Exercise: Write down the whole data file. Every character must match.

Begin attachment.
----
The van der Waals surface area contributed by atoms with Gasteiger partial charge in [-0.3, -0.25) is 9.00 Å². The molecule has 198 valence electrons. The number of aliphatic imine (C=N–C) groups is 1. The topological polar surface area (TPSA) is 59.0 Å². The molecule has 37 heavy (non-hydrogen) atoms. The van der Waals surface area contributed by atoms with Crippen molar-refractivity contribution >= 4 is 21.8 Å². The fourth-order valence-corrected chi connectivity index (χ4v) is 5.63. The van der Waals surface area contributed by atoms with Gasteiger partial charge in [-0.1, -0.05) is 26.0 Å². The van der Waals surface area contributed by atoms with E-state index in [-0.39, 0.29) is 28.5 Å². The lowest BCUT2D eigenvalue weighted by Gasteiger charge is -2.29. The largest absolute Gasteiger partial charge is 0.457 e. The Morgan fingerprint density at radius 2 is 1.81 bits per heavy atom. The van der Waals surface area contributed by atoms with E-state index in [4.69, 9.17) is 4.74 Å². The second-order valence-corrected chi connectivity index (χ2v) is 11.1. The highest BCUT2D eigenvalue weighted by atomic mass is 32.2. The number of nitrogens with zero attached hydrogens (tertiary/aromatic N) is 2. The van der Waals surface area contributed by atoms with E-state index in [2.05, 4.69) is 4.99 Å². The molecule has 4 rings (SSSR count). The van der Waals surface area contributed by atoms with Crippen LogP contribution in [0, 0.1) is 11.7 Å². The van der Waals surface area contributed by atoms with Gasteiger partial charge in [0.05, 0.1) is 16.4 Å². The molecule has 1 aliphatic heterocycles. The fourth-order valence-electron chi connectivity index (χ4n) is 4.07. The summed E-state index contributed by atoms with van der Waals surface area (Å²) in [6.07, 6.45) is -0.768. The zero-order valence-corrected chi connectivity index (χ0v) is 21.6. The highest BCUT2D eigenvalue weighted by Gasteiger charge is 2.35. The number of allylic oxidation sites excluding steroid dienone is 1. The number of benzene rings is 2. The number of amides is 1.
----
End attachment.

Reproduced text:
The van der Waals surface area contributed by atoms with Gasteiger partial charge in [-0.3, -0.25) is 9.00 Å². The molecule has 198 valence electrons. The number of aliphatic imine (C=N–C) groups is 1. The topological polar surface area (TPSA) is 59.0 Å². The molecule has 37 heavy (non-hydrogen) atoms. The van der Waals surface area contributed by atoms with Crippen molar-refractivity contribution >= 4 is 21.8 Å². The fourth-order valence-corrected chi connectivity index (χ4v) is 5.63. The van der Waals surface area contributed by atoms with Gasteiger partial charge in [-0.1, -0.05) is 26.0 Å². The van der Waals surface area contributed by atoms with E-state index in [-0.39, 0.29) is 28.5 Å². The lowest BCUT2D eigenvalue weighted by Gasteiger charge is -2.29. The largest absolute Gasteiger partial charge is 0.457 e. The Morgan fingerprint density at radius 2 is 1.81 bits per heavy atom. The van der Waals surface area contributed by atoms with E-state index in [4.69, 9.17) is 4.74 Å². The second-order valence-corrected chi connectivity index (χ2v) is 11.1. The highest BCUT2D eigenvalue weighted by atomic mass is 32.2. The number of nitrogens with zero attached hydrogens (tertiary/aromatic N) is 2. The van der Waals surface area contributed by atoms with E-state index in [2.05, 4.69) is 4.99 Å². The molecule has 4 rings (SSSR count). The van der Waals surface area contributed by atoms with Crippen LogP contribution in [0, 0.1) is 11.7 Å². The van der Waals surface area contributed by atoms with Gasteiger partial charge in [0.05, 0.1) is 16.4 Å². The molecule has 1 aliphatic heterocycles. The fourth-order valence-electron chi connectivity index (χ4n) is 4.07. The summed E-state index contributed by atoms with van der Waals surface area (Å²) in [6.07, 6.45) is -0.768. The zero-order valence-corrected chi connectivity index (χ0v) is 21.6. The highest BCUT2D eigenvalue weighted by Gasteiger charge is 2.35. The number of allylic oxidation sites excluding steroid dienone is 1. The number of benzene rings is 2. The number of amides is 1.